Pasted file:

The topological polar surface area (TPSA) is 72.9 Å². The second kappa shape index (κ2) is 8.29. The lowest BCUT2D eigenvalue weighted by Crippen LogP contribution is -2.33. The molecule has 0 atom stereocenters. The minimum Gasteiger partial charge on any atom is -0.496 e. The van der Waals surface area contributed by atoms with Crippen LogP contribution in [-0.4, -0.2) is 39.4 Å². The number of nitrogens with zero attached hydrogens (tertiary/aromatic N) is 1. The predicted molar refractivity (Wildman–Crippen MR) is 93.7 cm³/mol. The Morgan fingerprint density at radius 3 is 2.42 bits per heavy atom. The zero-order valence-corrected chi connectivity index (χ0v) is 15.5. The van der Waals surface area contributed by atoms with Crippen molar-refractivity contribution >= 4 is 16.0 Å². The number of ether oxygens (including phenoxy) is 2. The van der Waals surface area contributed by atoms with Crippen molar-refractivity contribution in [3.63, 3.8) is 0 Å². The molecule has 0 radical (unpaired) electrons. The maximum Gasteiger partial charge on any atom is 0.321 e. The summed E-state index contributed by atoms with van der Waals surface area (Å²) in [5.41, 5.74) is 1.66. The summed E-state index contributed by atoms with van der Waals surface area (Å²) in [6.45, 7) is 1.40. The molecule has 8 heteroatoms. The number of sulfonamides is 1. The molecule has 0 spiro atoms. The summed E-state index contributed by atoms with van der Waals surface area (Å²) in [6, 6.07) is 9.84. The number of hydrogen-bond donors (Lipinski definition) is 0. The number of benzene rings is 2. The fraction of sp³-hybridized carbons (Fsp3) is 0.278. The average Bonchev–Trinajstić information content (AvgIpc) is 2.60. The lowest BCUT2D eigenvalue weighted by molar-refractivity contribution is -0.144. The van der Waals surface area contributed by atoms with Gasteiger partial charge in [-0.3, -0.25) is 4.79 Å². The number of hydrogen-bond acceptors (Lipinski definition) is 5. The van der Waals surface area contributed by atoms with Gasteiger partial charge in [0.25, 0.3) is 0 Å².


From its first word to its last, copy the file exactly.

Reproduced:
The topological polar surface area (TPSA) is 72.9 Å². The second kappa shape index (κ2) is 8.29. The lowest BCUT2D eigenvalue weighted by Crippen LogP contribution is -2.33. The molecule has 0 atom stereocenters. The minimum Gasteiger partial charge on any atom is -0.496 e. The van der Waals surface area contributed by atoms with Crippen LogP contribution in [-0.4, -0.2) is 39.4 Å². The number of nitrogens with zero attached hydrogens (tertiary/aromatic N) is 1. The predicted molar refractivity (Wildman–Crippen MR) is 93.7 cm³/mol. The Morgan fingerprint density at radius 3 is 2.42 bits per heavy atom. The zero-order valence-corrected chi connectivity index (χ0v) is 15.5. The van der Waals surface area contributed by atoms with Crippen molar-refractivity contribution >= 4 is 16.0 Å². The number of ether oxygens (including phenoxy) is 2. The van der Waals surface area contributed by atoms with Crippen molar-refractivity contribution in [3.63, 3.8) is 0 Å². The molecule has 0 radical (unpaired) electrons. The maximum Gasteiger partial charge on any atom is 0.321 e. The summed E-state index contributed by atoms with van der Waals surface area (Å²) in [5.41, 5.74) is 1.66. The summed E-state index contributed by atoms with van der Waals surface area (Å²) in [6.45, 7) is 1.40. The molecule has 8 heteroatoms. The number of sulfonamides is 1. The molecule has 0 spiro atoms. The summed E-state index contributed by atoms with van der Waals surface area (Å²) in [6, 6.07) is 9.84. The number of hydrogen-bond donors (Lipinski definition) is 0. The number of benzene rings is 2. The fraction of sp³-hybridized carbons (Fsp3) is 0.278. The average Bonchev–Trinajstić information content (AvgIpc) is 2.60. The lowest BCUT2D eigenvalue weighted by molar-refractivity contribution is -0.144. The van der Waals surface area contributed by atoms with Gasteiger partial charge in [-0.3, -0.25) is 4.79 Å². The number of hydrogen-bond acceptors (Lipinski definition) is 5. The van der Waals surface area contributed by atoms with Gasteiger partial charge in [0.25, 0.3) is 0 Å².